Herein lies the core of genuine diversity. Discrimination takes for granted the objective reality of differences from this “non-white, non-male, non-hetero or non-cis” norm. Racism, for example, insinuates that white and black people differ in some fundamental way. Sexism accomplishes the same with gender, where the perceived differences in the performance of men and women are discussed, not the differences between two women. Even religious discrimination infers that one belief system is “normal” and “correct,” while another is somehow detrimental or false. In each instance, bigotry makes a comparison against the accepted norm and anything else, which is inherently viewed as inferior in some way.

Diversity, in its purest sense, not only celebrates and accepts differences, it refutes the notion that “philosophically and biologically flimsy categories actually describe real differences.” This is precisely how we need to think about real workplace diversity and inclusion. Former Sen. Barry Goldwater (R-Ariz.) astutely seized the spirit of authentic diversity when questioned about gay military personnel coming out: “You don’t need to be straight to fight and die for your country. You just need to shoot straight.”

The Seeds of Diversity Need Light to Grow

On July 12, the New York Times posted a brilliant column by Lindy West about the conditions in which diversity withers. Its title, “Real Men Might Get Made Fun Of,” strikes at the heart of the problem. “If you care,” she asks, “how often do you say something? Maybe you’ll confront your close friends, but what about more powerful men, famous men, cool men, men who could further your career?”

And then West begs the ultimate question -- the one any leader who legitimately values or worries about diversity must consider: “Do you ever stick up for me?”

Our society has engineered robust consequences for squeaky wheels, a verdant pantheon from eye-rolls all the way up to physical violence. One of the subtlest and most pervasive is social ostracism -- coding empathy as the fun killer, consideration for others as an embarrassing weakness and dissenting voices as out-of-touch, bleeding-heart dweebs (at best). Coolness is a fierce disciplinarian.

A result is that, for the most part, the only people weathering those consequences are the ones who don’t have the luxury of staying quiet. Women, already impeded and imperiled by sexism, also have to carry the social stigma of being feminist buzzkills if they call attention to it. People of color not only have to deal with racism; they also have to deal with white people labeling them “angry” or “hostile” or “difficult” for objecting.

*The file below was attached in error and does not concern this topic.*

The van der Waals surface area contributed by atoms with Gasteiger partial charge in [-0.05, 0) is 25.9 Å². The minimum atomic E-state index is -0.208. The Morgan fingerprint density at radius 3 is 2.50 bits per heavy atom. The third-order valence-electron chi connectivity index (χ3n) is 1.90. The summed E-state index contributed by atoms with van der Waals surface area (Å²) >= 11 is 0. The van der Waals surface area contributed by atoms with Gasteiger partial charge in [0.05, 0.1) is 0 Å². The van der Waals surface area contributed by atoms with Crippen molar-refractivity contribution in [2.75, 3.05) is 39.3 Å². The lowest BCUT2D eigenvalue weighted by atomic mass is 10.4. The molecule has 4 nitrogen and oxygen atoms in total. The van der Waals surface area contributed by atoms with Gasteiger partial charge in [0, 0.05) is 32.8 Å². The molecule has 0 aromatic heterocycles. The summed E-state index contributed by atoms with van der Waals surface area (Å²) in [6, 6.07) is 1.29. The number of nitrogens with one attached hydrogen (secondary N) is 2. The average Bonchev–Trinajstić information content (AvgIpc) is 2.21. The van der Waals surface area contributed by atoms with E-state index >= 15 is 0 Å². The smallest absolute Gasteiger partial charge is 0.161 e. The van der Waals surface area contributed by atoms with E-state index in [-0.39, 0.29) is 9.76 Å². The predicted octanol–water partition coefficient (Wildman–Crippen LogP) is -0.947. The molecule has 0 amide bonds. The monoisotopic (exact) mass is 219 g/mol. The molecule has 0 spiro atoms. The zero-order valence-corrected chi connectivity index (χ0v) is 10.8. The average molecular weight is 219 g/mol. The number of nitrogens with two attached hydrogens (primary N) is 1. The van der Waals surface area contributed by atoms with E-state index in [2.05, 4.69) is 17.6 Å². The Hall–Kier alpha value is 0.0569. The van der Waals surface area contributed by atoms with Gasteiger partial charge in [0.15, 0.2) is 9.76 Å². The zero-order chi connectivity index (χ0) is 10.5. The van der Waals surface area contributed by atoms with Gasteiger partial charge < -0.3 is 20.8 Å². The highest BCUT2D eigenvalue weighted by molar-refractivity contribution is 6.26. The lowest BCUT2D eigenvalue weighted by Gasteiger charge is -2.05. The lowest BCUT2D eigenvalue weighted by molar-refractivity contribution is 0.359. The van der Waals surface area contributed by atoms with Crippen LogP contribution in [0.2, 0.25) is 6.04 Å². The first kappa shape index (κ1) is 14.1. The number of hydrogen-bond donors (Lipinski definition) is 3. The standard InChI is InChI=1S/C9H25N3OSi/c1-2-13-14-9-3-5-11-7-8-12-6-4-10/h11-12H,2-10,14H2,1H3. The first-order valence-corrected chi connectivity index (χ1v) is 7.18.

We have written exhaustively about the economic benefits of diversity, inclusion strategies, unbiased talent acquisition practices and even the role technology plays in creating an empathetic culture. The advice has been sound, informative and heartfelt. Yet, business leaders may never realize comprehensive inclusion by developing quotas or goals or numbers, and then trying to hit them. Metrics are crucial for intelligence and transparency. They are, however, cold starting points.

Here’s the thing we don’t mention enough. Before any workplace diversity initiatives commence, the first step should really be a long look in the mirror. Business leaders must ask, “Who are we, who do we want to be, and will we stick up for everyone?” Here are some simple ways to proceed from there.

  • Create a representative team of diversity champions, across all employment levels of the enterprise, to advise on fair and inclusive processes for retention, recognition, skills coaching, effective management techniques, bias prevention education, performance and compensation reviews, and more.
  • Engage every employee in diversity efforts. Instead of talking to them, talk with them. Never assume. Get their input and develop strategies based on those findings.
  • Make corporate leaders accountable for creating inclusion advocates across all classes, reinforcing diversity commitments, measuring progress, identifying challenges and sticking up for every team member equally.
  • Don’t allow diversity to become an independent agenda or subset of the workforce, relegated to groups or roles. Infuse diversity throughout the enterprise, in thought and deed. Foster a culture that ends the association of labels or subconscious identifiers or preconceived characteristics with age, gender, race, ethnicity, sexual orientation, etc. You’re working with people -- people who are 99.9 percent identical in their genetic markup.

You’ll seldom get to inclusion by just measuring data against the organization’s demographic norm, whatever that happens to be. In fact, abandon the idea of that demographic norm. You achieve real workplace diversity by building a diverse culture, where the only norm is a shared value for success.

Image from copyright holders Getty; BBC; Metro.co.uk

Bret Bass
Bret Bass
Vice President of Special Operations